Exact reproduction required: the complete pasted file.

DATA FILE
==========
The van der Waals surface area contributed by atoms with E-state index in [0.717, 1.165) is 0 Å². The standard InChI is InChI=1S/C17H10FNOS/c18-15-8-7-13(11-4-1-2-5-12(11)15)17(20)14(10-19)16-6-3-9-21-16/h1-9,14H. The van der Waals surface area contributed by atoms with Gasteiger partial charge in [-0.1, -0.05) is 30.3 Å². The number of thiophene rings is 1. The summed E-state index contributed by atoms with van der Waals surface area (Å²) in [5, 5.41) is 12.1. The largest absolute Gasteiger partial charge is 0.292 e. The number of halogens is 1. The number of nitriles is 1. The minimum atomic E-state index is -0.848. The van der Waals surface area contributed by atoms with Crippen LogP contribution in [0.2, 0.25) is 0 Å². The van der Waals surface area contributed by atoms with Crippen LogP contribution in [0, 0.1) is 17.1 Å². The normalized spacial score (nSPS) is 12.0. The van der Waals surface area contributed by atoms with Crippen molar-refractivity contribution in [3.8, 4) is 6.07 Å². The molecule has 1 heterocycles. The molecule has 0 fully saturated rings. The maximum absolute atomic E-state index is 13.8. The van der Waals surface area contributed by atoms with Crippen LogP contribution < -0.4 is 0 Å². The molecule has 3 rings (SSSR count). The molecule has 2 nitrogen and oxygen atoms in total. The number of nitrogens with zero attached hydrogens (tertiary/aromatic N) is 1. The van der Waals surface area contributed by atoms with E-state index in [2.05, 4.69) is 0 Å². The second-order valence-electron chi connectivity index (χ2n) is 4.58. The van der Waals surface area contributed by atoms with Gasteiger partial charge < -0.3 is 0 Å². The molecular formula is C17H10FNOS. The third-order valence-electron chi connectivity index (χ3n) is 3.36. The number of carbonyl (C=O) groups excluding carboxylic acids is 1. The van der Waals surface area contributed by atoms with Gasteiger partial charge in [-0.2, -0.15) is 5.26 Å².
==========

The van der Waals surface area contributed by atoms with E-state index in [0.717, 1.165) is 0 Å². The standard InChI is InChI=1S/C17H10FNOS/c18-15-8-7-13(11-4-1-2-5-12(11)15)17(20)14(10-19)16-6-3-9-21-16/h1-9,14H. The van der Waals surface area contributed by atoms with Gasteiger partial charge in [-0.1, -0.05) is 30.3 Å². The number of thiophene rings is 1. The summed E-state index contributed by atoms with van der Waals surface area (Å²) in [5, 5.41) is 12.1. The largest absolute Gasteiger partial charge is 0.292 e. The number of halogens is 1. The number of nitriles is 1. The minimum atomic E-state index is -0.848. The van der Waals surface area contributed by atoms with Crippen LogP contribution in [0.2, 0.25) is 0 Å². The van der Waals surface area contributed by atoms with Crippen LogP contribution in [0, 0.1) is 17.1 Å². The normalized spacial score (nSPS) is 12.0. The van der Waals surface area contributed by atoms with Crippen molar-refractivity contribution in [3.8, 4) is 6.07 Å². The molecule has 1 heterocycles. The molecule has 0 fully saturated rings. The maximum absolute atomic E-state index is 13.8. The van der Waals surface area contributed by atoms with Crippen LogP contribution < -0.4 is 0 Å². The molecule has 3 rings (SSSR count). The molecule has 2 nitrogen and oxygen atoms in total. The number of nitrogens with zero attached hydrogens (tertiary/aromatic N) is 1. The van der Waals surface area contributed by atoms with E-state index in [2.05, 4.69) is 0 Å². The second-order valence-electron chi connectivity index (χ2n) is 4.58. The van der Waals surface area contributed by atoms with Gasteiger partial charge < -0.3 is 0 Å². The molecular formula is C17H10FNOS. The third-order valence-electron chi connectivity index (χ3n) is 3.36. The number of carbonyl (C=O) groups excluding carboxylic acids is 1. The van der Waals surface area contributed by atoms with Gasteiger partial charge in [-0.2, -0.15) is 5.26 Å².